The disagreement back and forth between the justices has made clear that any perceived delay in seeking a stay of execution may weigh strongly against the prisoner. Even with full awareness of this risk, filing a legal claim far in advance of an execution date is often not so simple in practice. Lawyers have an ethical and professional obligation when representing a client under execution warrant to bring any and all possible legal challenges that may result in a stay. In addition, many of the issues that are being challenged in so-called “eleventh hour” filings are only ripe once an execution date has been set. For example, challenges to a state’s method of execution under the Eighth Amendment are typically not cognizable in court until the prisoner is in fact facing execution.

The Court's Great Divide

The Court's Great Divide

Innocence Claims Under Warrant

This increased judicial scrutiny of claims brought while execution warrants are pending may also have the effect of providing states, which have the power to set execution dates, with an unintended litigation advantage. Under the U.S. Supreme Court’s most recent line of capital cases, a state’s decision to set an execution date may significantly alter the framework under which the prisoner’s legal claims are resolved, increasing the difficulty of obtaining substantive relief and decreasing the chances that any court will even hear the merits of the claim. This fact is especially concerning in the context of cases raising innocence claims, where the prisoner’s execution might result in the ultimate injustice.

This year in Florida, Georgia, and Texas, execution dates were set for prisoners with compelling claims of innocence, even though legal proceedings for each were underway in the courts. In Ray Jefferson Cromartie’s case, attorneys were fighting for DNA testing in an effort to demonstrate that Mr. Cromartie was not the shooter of the gun used in the robbery/murder for which he had been sentenced to death. On the day of Mr. Cromartie’s execution, the Eleventh Circuit denied Mr. Cromartie a stay of execution. The court devoted considerable space in its opinion to pointing out that defense counsel were likely in possession of the evidence casting doubt on Mr. Cromartie’s guilt for years prior to raising the claim. This evidence involved various statements over several years exonerating Mr. Cromartie as the shooter and pointing instead to a co-defendant who himself admitted responsibility. Mr. Cromartie was subsequently executed.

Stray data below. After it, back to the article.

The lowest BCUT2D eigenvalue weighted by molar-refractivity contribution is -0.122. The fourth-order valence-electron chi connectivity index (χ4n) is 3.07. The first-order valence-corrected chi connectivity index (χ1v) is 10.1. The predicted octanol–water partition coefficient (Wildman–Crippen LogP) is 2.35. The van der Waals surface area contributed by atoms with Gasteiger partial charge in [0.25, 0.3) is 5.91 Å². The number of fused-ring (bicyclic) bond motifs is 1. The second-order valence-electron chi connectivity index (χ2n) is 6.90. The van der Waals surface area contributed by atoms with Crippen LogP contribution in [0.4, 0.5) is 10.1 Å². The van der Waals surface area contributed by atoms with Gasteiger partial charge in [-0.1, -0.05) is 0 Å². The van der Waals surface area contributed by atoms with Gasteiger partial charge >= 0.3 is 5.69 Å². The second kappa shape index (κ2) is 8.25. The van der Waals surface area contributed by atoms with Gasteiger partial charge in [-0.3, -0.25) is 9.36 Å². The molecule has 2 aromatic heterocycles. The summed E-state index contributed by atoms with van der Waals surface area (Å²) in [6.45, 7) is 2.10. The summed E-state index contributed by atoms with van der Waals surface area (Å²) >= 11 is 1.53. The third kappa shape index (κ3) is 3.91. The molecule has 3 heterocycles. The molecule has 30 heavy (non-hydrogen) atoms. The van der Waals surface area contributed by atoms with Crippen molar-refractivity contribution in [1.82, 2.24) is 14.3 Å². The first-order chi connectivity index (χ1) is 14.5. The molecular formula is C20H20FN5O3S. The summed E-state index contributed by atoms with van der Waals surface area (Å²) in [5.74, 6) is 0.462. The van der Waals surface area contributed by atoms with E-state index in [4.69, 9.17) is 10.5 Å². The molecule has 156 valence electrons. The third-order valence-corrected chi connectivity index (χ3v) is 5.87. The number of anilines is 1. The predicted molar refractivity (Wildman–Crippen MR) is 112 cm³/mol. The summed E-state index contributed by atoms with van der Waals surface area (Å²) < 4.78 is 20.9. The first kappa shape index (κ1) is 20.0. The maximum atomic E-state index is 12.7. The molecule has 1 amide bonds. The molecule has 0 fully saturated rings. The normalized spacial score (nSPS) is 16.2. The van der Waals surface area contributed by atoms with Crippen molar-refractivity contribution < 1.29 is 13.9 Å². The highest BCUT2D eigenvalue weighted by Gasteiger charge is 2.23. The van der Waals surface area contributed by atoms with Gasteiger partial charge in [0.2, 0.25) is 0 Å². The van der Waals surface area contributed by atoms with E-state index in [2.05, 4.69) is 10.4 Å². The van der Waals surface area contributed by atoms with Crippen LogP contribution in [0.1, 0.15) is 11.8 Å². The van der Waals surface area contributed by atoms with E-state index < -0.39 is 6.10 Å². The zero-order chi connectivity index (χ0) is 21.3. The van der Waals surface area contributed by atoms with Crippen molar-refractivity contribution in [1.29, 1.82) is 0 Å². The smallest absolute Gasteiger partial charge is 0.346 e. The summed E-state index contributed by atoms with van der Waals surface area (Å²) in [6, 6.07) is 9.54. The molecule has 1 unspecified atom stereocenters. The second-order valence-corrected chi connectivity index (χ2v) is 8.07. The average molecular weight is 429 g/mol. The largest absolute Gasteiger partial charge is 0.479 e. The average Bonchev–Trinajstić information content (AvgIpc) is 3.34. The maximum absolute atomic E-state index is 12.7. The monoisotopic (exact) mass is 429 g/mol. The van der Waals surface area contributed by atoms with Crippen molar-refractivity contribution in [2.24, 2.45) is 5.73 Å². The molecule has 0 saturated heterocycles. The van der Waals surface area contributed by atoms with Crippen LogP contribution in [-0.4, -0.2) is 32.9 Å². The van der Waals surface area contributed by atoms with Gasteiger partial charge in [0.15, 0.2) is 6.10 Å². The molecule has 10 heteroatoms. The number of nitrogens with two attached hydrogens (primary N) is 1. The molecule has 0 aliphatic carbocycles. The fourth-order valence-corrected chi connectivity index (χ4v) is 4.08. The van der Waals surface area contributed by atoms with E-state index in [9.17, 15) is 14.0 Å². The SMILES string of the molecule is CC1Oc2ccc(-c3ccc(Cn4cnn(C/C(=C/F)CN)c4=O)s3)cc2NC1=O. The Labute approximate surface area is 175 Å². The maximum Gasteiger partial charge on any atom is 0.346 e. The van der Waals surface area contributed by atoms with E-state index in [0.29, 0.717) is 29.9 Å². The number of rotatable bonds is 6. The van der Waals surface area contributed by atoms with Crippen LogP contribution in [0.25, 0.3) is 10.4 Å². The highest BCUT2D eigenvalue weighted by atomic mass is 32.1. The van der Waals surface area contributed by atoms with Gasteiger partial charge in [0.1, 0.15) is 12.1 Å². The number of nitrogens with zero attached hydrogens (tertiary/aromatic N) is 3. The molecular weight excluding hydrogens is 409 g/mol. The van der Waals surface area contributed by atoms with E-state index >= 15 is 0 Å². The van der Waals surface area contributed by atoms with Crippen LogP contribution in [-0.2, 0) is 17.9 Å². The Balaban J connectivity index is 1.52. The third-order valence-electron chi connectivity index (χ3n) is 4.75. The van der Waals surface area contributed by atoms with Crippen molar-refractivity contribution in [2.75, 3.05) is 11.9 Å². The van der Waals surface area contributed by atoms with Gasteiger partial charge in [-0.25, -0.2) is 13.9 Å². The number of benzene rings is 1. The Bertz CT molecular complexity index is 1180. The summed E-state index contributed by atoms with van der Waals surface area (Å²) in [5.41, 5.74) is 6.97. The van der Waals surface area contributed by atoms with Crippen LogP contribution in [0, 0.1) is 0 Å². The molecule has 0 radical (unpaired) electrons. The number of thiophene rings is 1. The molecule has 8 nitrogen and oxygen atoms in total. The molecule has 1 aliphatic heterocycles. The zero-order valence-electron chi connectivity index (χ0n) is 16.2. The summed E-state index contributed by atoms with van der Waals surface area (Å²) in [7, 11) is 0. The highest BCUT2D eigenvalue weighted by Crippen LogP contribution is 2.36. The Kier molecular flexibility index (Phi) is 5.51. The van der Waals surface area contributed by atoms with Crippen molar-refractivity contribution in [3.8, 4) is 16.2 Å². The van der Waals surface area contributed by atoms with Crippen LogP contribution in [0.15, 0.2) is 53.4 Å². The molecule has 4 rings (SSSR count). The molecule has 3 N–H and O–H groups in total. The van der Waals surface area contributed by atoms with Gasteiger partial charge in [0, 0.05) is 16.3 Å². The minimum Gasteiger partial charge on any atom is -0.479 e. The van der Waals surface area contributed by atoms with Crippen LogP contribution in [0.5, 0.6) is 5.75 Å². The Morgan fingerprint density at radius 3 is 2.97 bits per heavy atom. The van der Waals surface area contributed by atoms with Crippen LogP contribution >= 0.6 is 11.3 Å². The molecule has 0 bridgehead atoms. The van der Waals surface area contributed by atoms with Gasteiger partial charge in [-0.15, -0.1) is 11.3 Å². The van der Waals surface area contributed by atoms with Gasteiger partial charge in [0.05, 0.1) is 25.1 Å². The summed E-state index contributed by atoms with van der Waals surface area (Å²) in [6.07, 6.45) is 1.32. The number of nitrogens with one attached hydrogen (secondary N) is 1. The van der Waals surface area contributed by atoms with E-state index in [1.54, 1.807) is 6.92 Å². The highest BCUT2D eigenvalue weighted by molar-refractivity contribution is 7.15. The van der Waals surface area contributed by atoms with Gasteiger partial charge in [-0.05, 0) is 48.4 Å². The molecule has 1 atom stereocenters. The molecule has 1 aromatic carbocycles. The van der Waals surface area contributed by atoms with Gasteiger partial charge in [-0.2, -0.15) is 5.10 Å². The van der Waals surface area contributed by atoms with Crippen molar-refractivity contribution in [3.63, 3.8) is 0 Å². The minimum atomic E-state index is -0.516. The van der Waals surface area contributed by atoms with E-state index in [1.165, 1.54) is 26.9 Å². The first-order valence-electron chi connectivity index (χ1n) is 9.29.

In Florida and Texas, James Dailey and Rodney Reed similarly faced execution despite compelling evidence of innocence amassed over decades that they repeatedly sought consideration of in the courts. Mr. Dailey was convicted and sentenced to death based solely on co-defendant and informant testimony, all of which has been called into question in the years since his conviction. Mr. Dailey’s co-defendant signed an affidavit exonerating Mr. Dailey and admitting to being the sole perpetrator of the murder. In Mr. Reed’s case, by the time the Texas Court of Criminal Appeals last ruled against him in July 2019, attorneys had undermined every piece of forensic evidence used to convict him and developed significant evidence of an alternate suspect. Nevertheless, despite the fact that both prisoners were pressing innocence claims that had not yet been fully exhausted in the judicial process, both states set execution dates. In Mr. Dailey’s case, the state set an execution date even before the state supreme court had decided his actual innocence petition. In Mr. Reed’s case, the state set an execution date the day after he lost a subsequent habeas petition in state court seeking to show innocence, even though that loss would typically have been appealed.

In October 2019, Mr. Dailey’s execution was stayed after a federal court found that new attorneys to his case were entitled to more time to investigate and possibly present a new petition on his behalf. The stay expires December 30, 2019, and does not itself give Mr. Dailey leave to file a subsequent federal habeas petition. Instead, it merely provides counsel with more time to investigate whether grounds for leave to file a subsequent habeas petition exist. But if the court finds that no grounds to file a subsequent writ are shown, the state will have the option to reissue an execution warrant for Mr. Dailey—once again significantly altering the legal landscape in which he will then have to litigate his innocence.

In Mr. Reed’s case, following an unprecedented advocacy campaign seeking to spare him from execution, the state parole board issued a non-binding unanimous recommendation for a 120-day reprieve. That very same day, the highest criminal court in Texas remanded his case to the trial court for full consideration of his claims of prosecutorial misconduct, false evidence, and actual innocence, all of which will now be evaluated during an evidentiary hearing that is expected to last several days and involve numerous witnesses. While Mr. Dailey and Mr. Reed have, for the time being, been spared, the Supreme Court’s recent jurisprudence concerning the evaluation of legal claims while an execution warrant is pending has added significant procedural challenges for capital prisoners and their counsel seeking to present serious claims of constitutional error.